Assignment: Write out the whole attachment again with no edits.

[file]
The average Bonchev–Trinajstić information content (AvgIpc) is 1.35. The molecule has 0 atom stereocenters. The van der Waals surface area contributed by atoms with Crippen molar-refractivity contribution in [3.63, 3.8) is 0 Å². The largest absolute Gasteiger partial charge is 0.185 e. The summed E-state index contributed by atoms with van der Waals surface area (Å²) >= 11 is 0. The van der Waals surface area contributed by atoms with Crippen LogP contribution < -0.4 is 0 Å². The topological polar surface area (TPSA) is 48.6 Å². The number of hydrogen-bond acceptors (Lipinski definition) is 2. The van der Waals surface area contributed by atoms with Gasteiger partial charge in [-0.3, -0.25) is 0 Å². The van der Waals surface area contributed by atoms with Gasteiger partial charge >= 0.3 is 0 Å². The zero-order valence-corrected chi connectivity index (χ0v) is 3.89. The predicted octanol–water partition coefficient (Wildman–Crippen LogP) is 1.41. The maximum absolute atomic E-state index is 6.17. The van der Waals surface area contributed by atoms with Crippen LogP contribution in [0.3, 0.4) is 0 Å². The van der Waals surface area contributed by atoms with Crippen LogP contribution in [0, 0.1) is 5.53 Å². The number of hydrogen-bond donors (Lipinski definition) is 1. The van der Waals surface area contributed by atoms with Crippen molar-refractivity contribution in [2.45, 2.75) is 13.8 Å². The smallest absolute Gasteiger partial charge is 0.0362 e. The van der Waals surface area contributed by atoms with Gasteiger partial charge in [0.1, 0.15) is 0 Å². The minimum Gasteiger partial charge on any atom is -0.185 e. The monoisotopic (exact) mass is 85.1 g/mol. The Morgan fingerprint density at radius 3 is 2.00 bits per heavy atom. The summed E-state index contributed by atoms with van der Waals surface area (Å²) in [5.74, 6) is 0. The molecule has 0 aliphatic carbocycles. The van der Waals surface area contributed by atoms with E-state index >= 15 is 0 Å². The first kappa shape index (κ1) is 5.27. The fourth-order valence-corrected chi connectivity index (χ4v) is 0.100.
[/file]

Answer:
The average Bonchev–Trinajstić information content (AvgIpc) is 1.35. The molecule has 0 atom stereocenters. The van der Waals surface area contributed by atoms with Crippen molar-refractivity contribution in [3.63, 3.8) is 0 Å². The largest absolute Gasteiger partial charge is 0.185 e. The summed E-state index contributed by atoms with van der Waals surface area (Å²) >= 11 is 0. The van der Waals surface area contributed by atoms with Crippen LogP contribution < -0.4 is 0 Å². The topological polar surface area (TPSA) is 48.6 Å². The number of hydrogen-bond acceptors (Lipinski definition) is 2. The van der Waals surface area contributed by atoms with Gasteiger partial charge in [-0.3, -0.25) is 0 Å². The van der Waals surface area contributed by atoms with Gasteiger partial charge >= 0.3 is 0 Å². The zero-order valence-corrected chi connectivity index (χ0v) is 3.89. The predicted octanol–water partition coefficient (Wildman–Crippen LogP) is 1.41. The maximum absolute atomic E-state index is 6.17. The van der Waals surface area contributed by atoms with Crippen LogP contribution in [0.3, 0.4) is 0 Å². The van der Waals surface area contributed by atoms with Crippen LogP contribution in [0, 0.1) is 5.53 Å². The number of hydrogen-bond donors (Lipinski definition) is 1. The van der Waals surface area contributed by atoms with Crippen molar-refractivity contribution in [2.45, 2.75) is 13.8 Å². The smallest absolute Gasteiger partial charge is 0.0362 e. The van der Waals surface area contributed by atoms with Gasteiger partial charge in [0.1, 0.15) is 0 Å². The minimum Gasteiger partial charge on any atom is -0.185 e. The monoisotopic (exact) mass is 85.1 g/mol. The Morgan fingerprint density at radius 3 is 2.00 bits per heavy atom. The summed E-state index contributed by atoms with van der Waals surface area (Å²) in [5.74, 6) is 0. The molecule has 0 aliphatic carbocycles. The van der Waals surface area contributed by atoms with E-state index >= 15 is 0 Å². The first kappa shape index (κ1) is 5.27. The fourth-order valence-corrected chi connectivity index (χ4v) is 0.100.